Coloured Diamond Defect Identification by Raman Diffusion and Photoluminescence
Coloured Diamond Defect Identification by Raman Diffusion and Photoluminescence
The colour enhancement treatment on native brown and yellow diamonds can be highlighted by Photoluminescence analyses performed with the Raman spectrometer LabRAM HR. The PL signature of green and violet diamonds has also been recorded. The defect centres responsible of the colour of the diamonds have all been detected and assigned. This proves the Raman spectrometer to be a very good tool to investigate the fine defects in the Diamond structure by Photoluminescence analysis.
Characterization and mapping of active pharmaceutical ingredients and excipients in a tablet using Raman and IR spectroscopy
Characterization and mapping of active pharmaceutical ingredients and excipients in a tablet using Raman and IR spectroscopy
Microscopic Measurement of Diffusion
Microscopic Measurement of Diffusion
In order to engineer materials with controlled diffusive properties, we need to be able to measure the diffusive process in situ. Ideally, we would like a technique that provides molecular information with resolution on a microscopic scale, that is non destructive of the samples, and can be set up and used on a laboratory bench top with a minimum of time and effort involved in sample preparation. Raman microprobe spectroscopy is an ideal candidate for this type of studies. Use of visible light combined with a confocal microscope provides a probe with spatial resolution of a micron or better, and coupling of such a microscope to a modern Raman spectrometer equipped with holographic notch filters and CCD multi channel detectors allows rapid acquisition of Raman spectra which can be correlated with the chemical state of the species and its physical environment.
Raman Microscopy in Pharmaceutical Salt Analysis
Raman Microscopy in Pharmaceutical Salt Analysis
Pharmaceutical and crystallographic samples typically require detailed characterization and analysis to optimize a samples stability, physical properties and indeed general efficacy where an active drug substance is involved.
Investigating the atherosclerosis process by monitoring lipid deposits including cholesterol and free fatty acids
Investigating the atherosclerosis process by monitoring lipid deposits including cholesterol and free fatty acids
In Vivo Raman measurements of Human Skin
In Vivo Raman measurements of Human Skin
Confocal Raman spectroscopy is beginning to be recognized as a high potential technique for the non invasive study of biological tissues and human skin under in vivo conditions. Raman spectroscopy can be applied to obtain information regarding the molecular composition of the skin down to several hundred micrometers below the skin surface.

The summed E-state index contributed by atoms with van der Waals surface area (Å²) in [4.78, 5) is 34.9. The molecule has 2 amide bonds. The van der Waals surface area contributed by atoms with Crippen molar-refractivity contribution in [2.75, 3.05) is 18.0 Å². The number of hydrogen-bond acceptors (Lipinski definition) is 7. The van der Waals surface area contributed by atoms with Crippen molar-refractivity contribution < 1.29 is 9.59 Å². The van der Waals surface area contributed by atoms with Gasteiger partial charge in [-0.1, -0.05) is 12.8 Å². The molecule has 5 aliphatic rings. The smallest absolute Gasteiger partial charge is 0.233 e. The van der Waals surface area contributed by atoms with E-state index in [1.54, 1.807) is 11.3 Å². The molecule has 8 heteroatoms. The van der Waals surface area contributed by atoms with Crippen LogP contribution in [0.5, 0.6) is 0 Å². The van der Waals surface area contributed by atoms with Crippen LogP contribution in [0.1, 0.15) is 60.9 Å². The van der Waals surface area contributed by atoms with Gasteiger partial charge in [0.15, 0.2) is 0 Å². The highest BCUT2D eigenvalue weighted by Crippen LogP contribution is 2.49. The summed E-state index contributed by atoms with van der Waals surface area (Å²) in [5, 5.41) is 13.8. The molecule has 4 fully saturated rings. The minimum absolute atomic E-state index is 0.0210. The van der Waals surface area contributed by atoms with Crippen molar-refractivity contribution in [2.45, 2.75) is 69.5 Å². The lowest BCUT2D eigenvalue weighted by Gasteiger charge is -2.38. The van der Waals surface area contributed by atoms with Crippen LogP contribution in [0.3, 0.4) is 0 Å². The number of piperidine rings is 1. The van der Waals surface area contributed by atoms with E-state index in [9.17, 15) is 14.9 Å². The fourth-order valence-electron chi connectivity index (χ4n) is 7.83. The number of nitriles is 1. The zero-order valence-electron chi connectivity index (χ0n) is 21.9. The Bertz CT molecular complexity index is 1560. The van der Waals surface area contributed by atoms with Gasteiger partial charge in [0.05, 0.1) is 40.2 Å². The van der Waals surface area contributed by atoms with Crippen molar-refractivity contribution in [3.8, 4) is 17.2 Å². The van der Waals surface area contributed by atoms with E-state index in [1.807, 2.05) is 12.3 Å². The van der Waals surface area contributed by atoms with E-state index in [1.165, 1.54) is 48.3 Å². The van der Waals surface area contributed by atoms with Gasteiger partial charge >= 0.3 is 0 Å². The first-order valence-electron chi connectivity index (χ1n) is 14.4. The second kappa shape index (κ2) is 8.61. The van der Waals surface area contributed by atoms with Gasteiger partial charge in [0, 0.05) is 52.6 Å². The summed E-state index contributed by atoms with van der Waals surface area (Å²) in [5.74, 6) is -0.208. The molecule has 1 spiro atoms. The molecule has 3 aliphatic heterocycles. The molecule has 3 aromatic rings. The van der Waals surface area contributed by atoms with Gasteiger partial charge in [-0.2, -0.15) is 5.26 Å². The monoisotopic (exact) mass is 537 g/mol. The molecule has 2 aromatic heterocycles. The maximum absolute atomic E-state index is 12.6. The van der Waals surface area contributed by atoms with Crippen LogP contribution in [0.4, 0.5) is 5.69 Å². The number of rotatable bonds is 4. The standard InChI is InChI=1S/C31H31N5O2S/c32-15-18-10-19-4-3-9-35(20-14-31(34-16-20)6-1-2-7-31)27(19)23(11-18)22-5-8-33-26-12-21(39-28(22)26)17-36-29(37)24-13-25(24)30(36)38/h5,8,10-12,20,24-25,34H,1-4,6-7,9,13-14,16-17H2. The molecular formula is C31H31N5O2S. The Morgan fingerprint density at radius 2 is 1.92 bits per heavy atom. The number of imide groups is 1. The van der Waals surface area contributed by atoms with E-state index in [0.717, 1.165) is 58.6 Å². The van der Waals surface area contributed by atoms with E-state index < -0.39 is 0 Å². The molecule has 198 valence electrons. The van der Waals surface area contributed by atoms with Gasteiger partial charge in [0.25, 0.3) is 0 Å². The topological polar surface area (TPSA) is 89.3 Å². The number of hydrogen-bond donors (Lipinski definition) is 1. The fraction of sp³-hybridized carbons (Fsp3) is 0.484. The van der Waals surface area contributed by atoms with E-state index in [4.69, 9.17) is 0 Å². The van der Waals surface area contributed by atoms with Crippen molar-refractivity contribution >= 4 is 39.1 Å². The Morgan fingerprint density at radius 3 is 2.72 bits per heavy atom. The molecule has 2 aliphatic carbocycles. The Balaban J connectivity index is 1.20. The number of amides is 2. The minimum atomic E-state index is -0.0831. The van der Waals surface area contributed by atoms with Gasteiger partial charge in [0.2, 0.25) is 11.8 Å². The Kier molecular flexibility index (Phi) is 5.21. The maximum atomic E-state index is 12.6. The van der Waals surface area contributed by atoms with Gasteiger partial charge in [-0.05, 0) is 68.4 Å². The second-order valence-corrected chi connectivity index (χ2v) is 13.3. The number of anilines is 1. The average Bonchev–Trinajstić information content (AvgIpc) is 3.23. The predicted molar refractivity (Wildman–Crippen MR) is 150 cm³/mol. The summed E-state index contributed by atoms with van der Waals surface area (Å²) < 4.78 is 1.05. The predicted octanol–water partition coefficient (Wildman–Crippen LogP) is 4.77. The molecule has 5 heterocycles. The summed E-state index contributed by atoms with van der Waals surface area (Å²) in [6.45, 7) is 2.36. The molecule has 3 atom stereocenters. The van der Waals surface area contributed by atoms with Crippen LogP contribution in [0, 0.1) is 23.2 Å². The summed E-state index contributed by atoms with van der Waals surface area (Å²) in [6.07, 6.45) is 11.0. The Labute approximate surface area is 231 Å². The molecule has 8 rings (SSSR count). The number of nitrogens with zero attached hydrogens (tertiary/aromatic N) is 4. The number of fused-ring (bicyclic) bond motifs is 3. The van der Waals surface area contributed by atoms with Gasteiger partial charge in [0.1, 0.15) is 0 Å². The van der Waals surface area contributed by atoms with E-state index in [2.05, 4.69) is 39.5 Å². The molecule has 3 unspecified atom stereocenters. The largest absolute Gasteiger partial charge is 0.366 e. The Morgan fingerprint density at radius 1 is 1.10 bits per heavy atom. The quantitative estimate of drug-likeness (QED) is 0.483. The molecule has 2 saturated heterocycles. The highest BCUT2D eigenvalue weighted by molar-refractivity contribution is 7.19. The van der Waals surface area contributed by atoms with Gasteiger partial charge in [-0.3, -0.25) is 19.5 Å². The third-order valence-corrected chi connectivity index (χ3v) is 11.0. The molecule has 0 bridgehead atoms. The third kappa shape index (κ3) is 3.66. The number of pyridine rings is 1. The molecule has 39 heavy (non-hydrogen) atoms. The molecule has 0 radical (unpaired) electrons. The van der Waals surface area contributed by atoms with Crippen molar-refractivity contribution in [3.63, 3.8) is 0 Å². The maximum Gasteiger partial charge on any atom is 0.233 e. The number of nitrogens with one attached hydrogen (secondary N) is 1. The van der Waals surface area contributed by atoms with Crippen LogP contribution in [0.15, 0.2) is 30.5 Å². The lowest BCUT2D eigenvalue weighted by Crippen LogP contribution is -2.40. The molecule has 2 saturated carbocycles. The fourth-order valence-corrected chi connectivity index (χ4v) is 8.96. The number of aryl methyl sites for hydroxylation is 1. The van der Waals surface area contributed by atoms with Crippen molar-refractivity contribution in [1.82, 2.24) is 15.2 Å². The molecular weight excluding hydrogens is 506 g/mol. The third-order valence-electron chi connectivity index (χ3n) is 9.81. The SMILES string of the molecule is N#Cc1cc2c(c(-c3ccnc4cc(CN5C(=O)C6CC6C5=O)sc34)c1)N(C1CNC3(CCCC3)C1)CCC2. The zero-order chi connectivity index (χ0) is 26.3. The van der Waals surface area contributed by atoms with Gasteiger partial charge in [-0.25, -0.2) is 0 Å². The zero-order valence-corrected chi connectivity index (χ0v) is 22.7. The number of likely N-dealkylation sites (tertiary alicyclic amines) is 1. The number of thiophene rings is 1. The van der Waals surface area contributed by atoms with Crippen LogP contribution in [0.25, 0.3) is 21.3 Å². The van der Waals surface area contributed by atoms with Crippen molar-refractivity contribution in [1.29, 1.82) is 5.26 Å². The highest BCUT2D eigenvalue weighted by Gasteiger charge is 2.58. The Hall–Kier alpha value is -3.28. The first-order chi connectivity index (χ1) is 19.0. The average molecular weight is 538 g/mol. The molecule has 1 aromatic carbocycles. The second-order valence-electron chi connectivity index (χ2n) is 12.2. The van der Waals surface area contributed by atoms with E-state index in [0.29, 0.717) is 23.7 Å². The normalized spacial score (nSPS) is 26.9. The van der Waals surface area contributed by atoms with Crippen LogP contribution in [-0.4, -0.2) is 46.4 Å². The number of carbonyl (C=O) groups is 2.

Raman Analysis of Sperm Nuclear DNA Integrity
Raman Analysis of Sperm Nuclear DNA Integrity
Raman Spectroscopy was evaluated as a non-invasive method of analysis of sperm DNA and the influence of UV irradiation on the sperm. The results show that Raman Spectroscopy, combined with multivariate analysis provide the reproducible and accurate information on DNA of sperm and the effect and location of damage.
Raman Imaging of monkey brain tissue
Raman Imaging of monkey brain tissue
Fast and non-invasive methods for clinical and non clinical investigations for biological tissue are more and more required. Raman imaging at micro scale can answer to crucial questions about the monkey brain tissue morphology and structural evolution.
Raman and Resonance Raman Spectroscopy of Enzymes
Raman and Resonance Raman Spectroscopy of Enzymes
The TRIAX and iHR series spectrometers used in Raman system configurations provide superior imaging performance with no re-diffracted light and maximized optical throughput.
Raman Investigation of Micro-organisms on a single cell level
Raman Investigation of Micro-organisms on a single cell level
Raman Analysis of Single Bacteria Cells
Raman Analysis of Single Bacteria Cells
Traditionally, Raman has been a technique of the material scientist, physicist or chemist, but as instrumentation continues to evolve, the power of Raman in biological and medical applications is fast being realized, not least because of the high information content provided and an excellent tolerance for water.
Direct identification of clinically relevant microorganisms
Direct identification of clinically relevant microorganisms
Insights into thrombosis mechanisms using high resolution SERS
Insights into thrombosis mechanisms using high resolution SERS
Raman Spectroscopy Applied to the Lithium-ion Battery Analysis
Raman Spectroscopy Applied to the Lithium-ion Battery Analysis